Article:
Crypto Crash: Canadian Retirees Burn Their Fingers in Bitcoin

Ontario Teachers’ Pension Plan, Canada’s third-largest pension fund, was also an investor in FTX, the popular cryptocurrency exchange that filed for bankruptcy on Friday.

The pension fund invested $75 million in FTX International and its U.S. entity, FTX.US, in October 2021. In January, the pension fund made an additional investment of $20 million in FTX.US.

The investment’s impact is minimal because it represents less than 0.05% of the fund’s total net assets. 

Both investments were made in U.S. dollars and through its Teachers’ Venture Growth (TVG) platform because the pension fund believed it needed to “gain small-scale exposure to an emerging area in the financial technology sector.”

The pension fund said, “not all of the investments in this early-stage asset class perform to expectations.”

The pension fund, which ranks among the top 20 globally in terms of assets, manages $242 billion in assets for 330,000 current and retired teachers.

The Canadian pension fund’s investment was part of the $420 million that FTX raised in October 2021 that include other major investors such as Temasek, Sequoia Capital, Sea Capital, IVP, ICONIQ Growth, Tiger Global, Ribbit Capital, Lightspeed Venture Partners, and funds and accounts managed by BlackRock.

Last September, Ziad Hindo, the fund’s chief investment officer, said the fund will focus on investing more in clean energy companies.

Unlike several U.S. pension funds, Ontario Teachers is not divesting from its oil and gas assets but stopped investing in public exploration and production companies in 2019.

The fund’s portfolio includes investments of over $30 billion in renewable energy, electrification, electricity transmission, energy efficiency, energy storage, and green real estate.

FTX Investors Facing Total Losses

Investors in FTX, which was a popular exchange for digital assets and was once valued at $32 billion, are likely facing total losses since the company filed for Chapter 11 bankruptcy protection on Friday.

Sequoia sent a letter to its limited partners on November 9, stating that it now values the $210 million investment in FTX as $0 and that it was a total loss.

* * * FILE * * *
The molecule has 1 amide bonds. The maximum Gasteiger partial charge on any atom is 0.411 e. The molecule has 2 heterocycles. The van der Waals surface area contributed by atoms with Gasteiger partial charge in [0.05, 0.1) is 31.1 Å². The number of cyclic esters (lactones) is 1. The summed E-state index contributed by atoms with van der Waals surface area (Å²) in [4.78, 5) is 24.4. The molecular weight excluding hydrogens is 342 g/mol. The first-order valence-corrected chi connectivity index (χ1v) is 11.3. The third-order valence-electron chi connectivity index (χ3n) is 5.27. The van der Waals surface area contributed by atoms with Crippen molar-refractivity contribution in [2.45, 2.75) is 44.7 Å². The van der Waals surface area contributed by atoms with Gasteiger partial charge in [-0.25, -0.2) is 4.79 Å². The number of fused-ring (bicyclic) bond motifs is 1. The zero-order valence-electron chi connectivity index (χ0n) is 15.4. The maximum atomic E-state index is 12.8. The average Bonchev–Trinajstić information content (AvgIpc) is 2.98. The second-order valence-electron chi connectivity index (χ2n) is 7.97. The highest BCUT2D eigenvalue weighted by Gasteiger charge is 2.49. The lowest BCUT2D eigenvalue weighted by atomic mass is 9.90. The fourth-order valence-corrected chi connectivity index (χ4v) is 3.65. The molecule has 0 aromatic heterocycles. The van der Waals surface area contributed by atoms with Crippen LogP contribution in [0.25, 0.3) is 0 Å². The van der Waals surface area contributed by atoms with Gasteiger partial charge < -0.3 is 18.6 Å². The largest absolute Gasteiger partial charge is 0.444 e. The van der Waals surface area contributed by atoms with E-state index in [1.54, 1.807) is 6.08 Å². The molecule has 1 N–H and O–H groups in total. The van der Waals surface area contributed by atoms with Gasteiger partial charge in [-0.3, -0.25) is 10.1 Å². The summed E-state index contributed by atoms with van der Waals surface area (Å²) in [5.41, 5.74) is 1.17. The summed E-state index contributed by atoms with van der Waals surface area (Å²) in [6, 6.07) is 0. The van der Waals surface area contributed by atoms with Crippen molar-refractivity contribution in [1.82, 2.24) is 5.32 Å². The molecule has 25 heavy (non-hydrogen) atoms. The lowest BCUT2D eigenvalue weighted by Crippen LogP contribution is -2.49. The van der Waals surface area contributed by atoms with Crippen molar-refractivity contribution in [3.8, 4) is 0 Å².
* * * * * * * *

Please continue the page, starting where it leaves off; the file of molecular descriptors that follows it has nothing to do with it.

“Based on our current understanding, we are marking our investment down to $0,” the Silicon Valley-based firm said. “The fund remains in good shape,” it said in a statement posted on its Twitter account

The Securities Commission of The Bahamas froze the assets of FTX Digital Markets on Nov. 10, and appointed a liquidator, Brian Simms, to manage the assets held by the exchange, which is based in the Bahamas,

The regulatory agency also halted the transfer of the crypto held by FTX, stating “the powers of the directors of FDM have been suspended and no assets of FDM, client assets or trust assets held by FDM, can be transferred, assigned or otherwise dealt with, without the written approval of the provisional liquidator.”

Sam Bankman-Fried, the institutional face of the crypto sphere who owns FTX and trading platform Alameda Research, resigned as CEO on Friday.

Binance, which is run by Bankman-Fried rival Changpeng Zhao, reversed course on November 10, backing out of a plan to salvage FTX from its liquidity crisis by acquiring it.

Bankman-Fried, who only days before was a multi-billionaire, had acknowledged that FTX was almost out of cash.

The situation was caused by massive withdrawals from customers on November 6 after Binance announced its decision to sell $500 million worth of FTT, the cryptocurrency issued by FTX following press reports on the group’s financial health.

“We saw roughly $5b[illion] of withdrawals on Sunday–the largest by a huge margin,” Bankman-Fried said.

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